Newfoundland’s Kittiwake Coast

James Stoness
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Just when you think you’ve seen the best Newfoundland has to offer, you discover the Kittiwake Coast.

It’s Shangri La, a beautiful land filled with trees, hills and water. It’s a land that still retains some customs and vocabulary of ages past, yet lacks very little in the way of modernization.

The Kittiwake Coast comprises a long stretch of coast north of Gander. The variety of scenery and topography found here is unmatched anywhere else in Newfoundland. Its deeply indented coast is home to a myriad of harbours and fishing villages whose ‘old world’ charm will coax you to stay a little longer. The absence of easy access to the mainland helped keep many of the island communities unique. Causeways now connect several of the scattered islands, allowing access to a countryside that resembles the lake country of Ontario. This coast also has an unusual claim to fame. According to the Flat Earth Society, Brimestone Head on Fogo Island, is one of the four corners of the earth.

The Kittiwake Coast takes its name from the kittiwake, a sea bird with a distinctive, shrieking call. Like theearly fishermen, they too, are long distance travelers, and it is not unknown for them to cross the ocean from Europe to the Kittiwake Coast.


One very popular way of approaching the Kittiwake Coast is to take the Road to the Isles, Route 340, which exits the TransCanada Highway at Notre Dame Junction. The combination of historical significance, beauty, and friendly people is drawing large numbers of visitors to the Kittiwake Coast. Once you are in the area, you will find that you want to slow down, stay a while, and explore. The Visitor Information booth at the Junction will help you find small hotels, motels, and ‘bed and breakfast’ accommodations to serve your needs, as well as providing you with other up-to-date information about the area.

Within a few miles you reach Lewisporte. Those who savour seafood will want to be in town in August during the ‘Mussel Bed Soiree’ festival. Piles of mussels, plates of lobster, and other tasty bits from the sea, should leave you feeling stuffed, and happy to be there. You will also be entertained with a wide variety of fine music.

Lewisporte opens into the vast Notre Dame Bay that was first visited by English sailors dating back to the 17th century. Today’s enterprising voyageurs can climb aboard a boat and take a tour to explore the inlets, and the quiet channels between the islands. For more activity, squeeze into a kayak and scoot across the tranquil waters of the bay. Kayaking is a popular way of exploring the bays and channels between the islands, and some even venture out to intercept a passing iceberg. Imagine the possibilities. What a perfect opportunity to glide quietly nearer the creatures of the sea! And, think how big a humpback whale will look if it surfaces nearby!

Many years ago a man named Lewis used this harbour to ship lumber from his inland sawmills. In time, the port developed as a fishing and ship building centre. Over at the Train Park you can see the remnants of the railway that once crossed Newfoundland. On display is one of the great snowplows that kept the lines open in the winter. Although the trains won’t take you anywhere, you can catch a ferry here that will take you on a long trip into a great fjord to Goose Bay on the Labrador coast. From there a rough road reaches Churchill Falls, and connects to developed roads that head southward through the Province of Quebec to the St. Lawrence River.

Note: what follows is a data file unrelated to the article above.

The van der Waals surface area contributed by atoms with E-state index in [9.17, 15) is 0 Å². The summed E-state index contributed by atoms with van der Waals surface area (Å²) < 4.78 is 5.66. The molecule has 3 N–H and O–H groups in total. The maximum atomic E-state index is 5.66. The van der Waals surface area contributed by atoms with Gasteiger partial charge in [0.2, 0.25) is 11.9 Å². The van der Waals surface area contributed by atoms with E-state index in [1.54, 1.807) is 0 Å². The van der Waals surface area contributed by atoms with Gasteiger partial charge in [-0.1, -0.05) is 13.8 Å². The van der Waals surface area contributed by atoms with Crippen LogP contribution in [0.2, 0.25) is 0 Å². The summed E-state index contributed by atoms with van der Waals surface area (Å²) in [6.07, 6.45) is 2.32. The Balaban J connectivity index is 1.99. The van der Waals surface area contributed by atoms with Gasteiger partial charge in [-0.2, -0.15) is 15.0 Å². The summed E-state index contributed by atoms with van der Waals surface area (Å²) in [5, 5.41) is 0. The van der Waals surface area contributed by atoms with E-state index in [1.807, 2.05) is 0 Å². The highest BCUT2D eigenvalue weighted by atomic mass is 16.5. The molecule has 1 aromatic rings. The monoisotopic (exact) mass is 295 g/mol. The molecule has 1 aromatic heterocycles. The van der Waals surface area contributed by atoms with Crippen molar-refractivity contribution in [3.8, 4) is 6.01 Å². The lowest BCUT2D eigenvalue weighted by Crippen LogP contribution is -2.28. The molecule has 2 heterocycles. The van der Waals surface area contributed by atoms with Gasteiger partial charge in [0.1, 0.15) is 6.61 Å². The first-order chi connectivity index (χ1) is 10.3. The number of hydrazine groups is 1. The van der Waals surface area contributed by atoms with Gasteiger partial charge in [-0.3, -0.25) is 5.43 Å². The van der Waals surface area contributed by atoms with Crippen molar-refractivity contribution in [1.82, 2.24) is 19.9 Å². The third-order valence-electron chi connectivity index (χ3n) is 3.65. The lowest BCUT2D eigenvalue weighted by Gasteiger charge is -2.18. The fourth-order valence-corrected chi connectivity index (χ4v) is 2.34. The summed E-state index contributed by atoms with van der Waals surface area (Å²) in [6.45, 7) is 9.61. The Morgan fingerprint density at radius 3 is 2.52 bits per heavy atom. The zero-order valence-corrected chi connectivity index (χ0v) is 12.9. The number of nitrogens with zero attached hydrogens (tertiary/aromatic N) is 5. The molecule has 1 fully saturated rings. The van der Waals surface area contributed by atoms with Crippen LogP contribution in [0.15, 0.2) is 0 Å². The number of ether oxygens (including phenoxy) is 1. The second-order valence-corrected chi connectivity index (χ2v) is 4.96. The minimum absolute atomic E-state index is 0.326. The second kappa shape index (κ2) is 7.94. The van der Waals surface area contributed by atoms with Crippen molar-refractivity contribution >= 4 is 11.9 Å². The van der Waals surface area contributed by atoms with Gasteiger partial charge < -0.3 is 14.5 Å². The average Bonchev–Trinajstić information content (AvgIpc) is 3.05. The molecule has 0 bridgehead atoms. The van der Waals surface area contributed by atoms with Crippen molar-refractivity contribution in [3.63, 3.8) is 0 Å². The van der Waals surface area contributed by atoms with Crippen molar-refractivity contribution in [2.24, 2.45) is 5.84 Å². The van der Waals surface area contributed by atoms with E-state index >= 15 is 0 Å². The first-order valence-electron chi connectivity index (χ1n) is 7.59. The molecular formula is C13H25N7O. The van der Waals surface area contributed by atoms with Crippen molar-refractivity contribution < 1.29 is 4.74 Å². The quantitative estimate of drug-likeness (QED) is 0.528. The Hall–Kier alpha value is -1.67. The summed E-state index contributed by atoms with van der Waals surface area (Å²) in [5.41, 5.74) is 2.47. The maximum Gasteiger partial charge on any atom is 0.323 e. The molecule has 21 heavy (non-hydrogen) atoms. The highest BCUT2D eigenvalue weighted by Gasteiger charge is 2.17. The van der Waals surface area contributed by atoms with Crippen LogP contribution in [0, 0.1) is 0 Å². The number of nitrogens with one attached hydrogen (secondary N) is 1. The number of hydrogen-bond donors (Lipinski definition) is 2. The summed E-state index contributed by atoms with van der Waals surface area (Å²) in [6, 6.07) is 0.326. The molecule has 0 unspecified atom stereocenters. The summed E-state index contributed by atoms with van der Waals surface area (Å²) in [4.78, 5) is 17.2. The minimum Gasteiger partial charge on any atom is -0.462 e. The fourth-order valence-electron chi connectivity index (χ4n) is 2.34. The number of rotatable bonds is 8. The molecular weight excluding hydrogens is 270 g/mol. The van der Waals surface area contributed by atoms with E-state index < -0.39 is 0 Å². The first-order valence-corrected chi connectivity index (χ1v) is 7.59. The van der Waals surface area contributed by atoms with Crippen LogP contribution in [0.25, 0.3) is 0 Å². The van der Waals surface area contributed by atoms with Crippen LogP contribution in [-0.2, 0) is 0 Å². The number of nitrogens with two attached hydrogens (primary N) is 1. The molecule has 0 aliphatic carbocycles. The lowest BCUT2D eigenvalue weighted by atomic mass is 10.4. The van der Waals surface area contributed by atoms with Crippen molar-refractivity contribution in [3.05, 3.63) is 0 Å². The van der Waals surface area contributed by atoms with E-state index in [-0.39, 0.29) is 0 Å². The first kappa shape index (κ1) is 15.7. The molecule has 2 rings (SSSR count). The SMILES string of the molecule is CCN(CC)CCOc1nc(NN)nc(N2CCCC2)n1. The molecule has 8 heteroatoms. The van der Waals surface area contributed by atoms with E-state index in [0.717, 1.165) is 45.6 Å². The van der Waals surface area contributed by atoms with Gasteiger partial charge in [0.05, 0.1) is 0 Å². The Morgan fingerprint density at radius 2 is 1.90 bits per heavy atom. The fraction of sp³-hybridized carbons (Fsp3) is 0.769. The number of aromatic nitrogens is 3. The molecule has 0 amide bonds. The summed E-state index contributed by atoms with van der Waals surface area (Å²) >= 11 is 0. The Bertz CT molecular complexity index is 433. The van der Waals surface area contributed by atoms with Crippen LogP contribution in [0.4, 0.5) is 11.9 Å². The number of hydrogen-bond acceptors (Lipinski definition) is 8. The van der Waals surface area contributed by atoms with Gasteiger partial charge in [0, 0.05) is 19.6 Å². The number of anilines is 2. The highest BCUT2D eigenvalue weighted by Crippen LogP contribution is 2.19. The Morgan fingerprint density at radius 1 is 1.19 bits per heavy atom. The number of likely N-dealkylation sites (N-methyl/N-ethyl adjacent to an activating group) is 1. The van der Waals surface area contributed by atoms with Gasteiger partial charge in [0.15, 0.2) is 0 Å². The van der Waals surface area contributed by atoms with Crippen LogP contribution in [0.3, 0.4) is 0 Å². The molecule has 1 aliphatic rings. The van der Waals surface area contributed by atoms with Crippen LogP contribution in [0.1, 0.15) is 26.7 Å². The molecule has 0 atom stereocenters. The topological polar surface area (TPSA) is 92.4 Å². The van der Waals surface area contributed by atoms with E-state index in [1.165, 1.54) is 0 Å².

As you head north along Route 340 you are never far from the sea. You wind along the coast, and over rocky hills cloaked in maple and birch forests. Ponds and streams attempt to interrupt your progress. Everywhere there is excellent scenery, and there is water…everywhere. The sea, and the fish, brought the original visitors to these shores. Eventually, they began to build homes and develop trades. It was, and is, a rugged coast, and the people developed ways to beat the odds, and survive the harsh environment. Wherever there is a sheltered harbour, you will find their small wooden homes, and communities. Small fishing boats bob on the white-capped waves, or edge restlessly at their moorings, eager to be away to the sea.


Piled near the homes and docks are the tools of the fishermen. Expect to see piles of lobster and crab traps, along with a variety of tackle and gear. Some of the small towns have built museums to display artifacts of the past. There are many innovative tools on display, built of necessity. It wasn’t possible to run down to the mall to pick up whatever tool they needed. Some of the museums are combined with craft shops where you will find on display a wide variety of beautifully crafted objects ranging from home made quilts, to dolls.

Many of the towns were at one time thriving communities. Much of the commercial activity has been lost from the now, peaceful towns, where people go about their daily activities without the frantic hustle and bustle associated with big cities. People are exceptionally friendly, and don’t mind taking time from what they are doing to visit with you, and answer your questions. Some of their words are strange, even unknown, to outsiders. A tickle? Newfoundlanders even have their own dictionary, ‘The Dictionary of Newfoundland English’ to help you understand them. For instance, if invited to have a meal of ‘blind mush, and burgoo’, do you readily stay, or do you mention your previous engagement? Are you subject to curwibbles? The meanings of these, and many other delightfully sounding words can be found in their dictionary.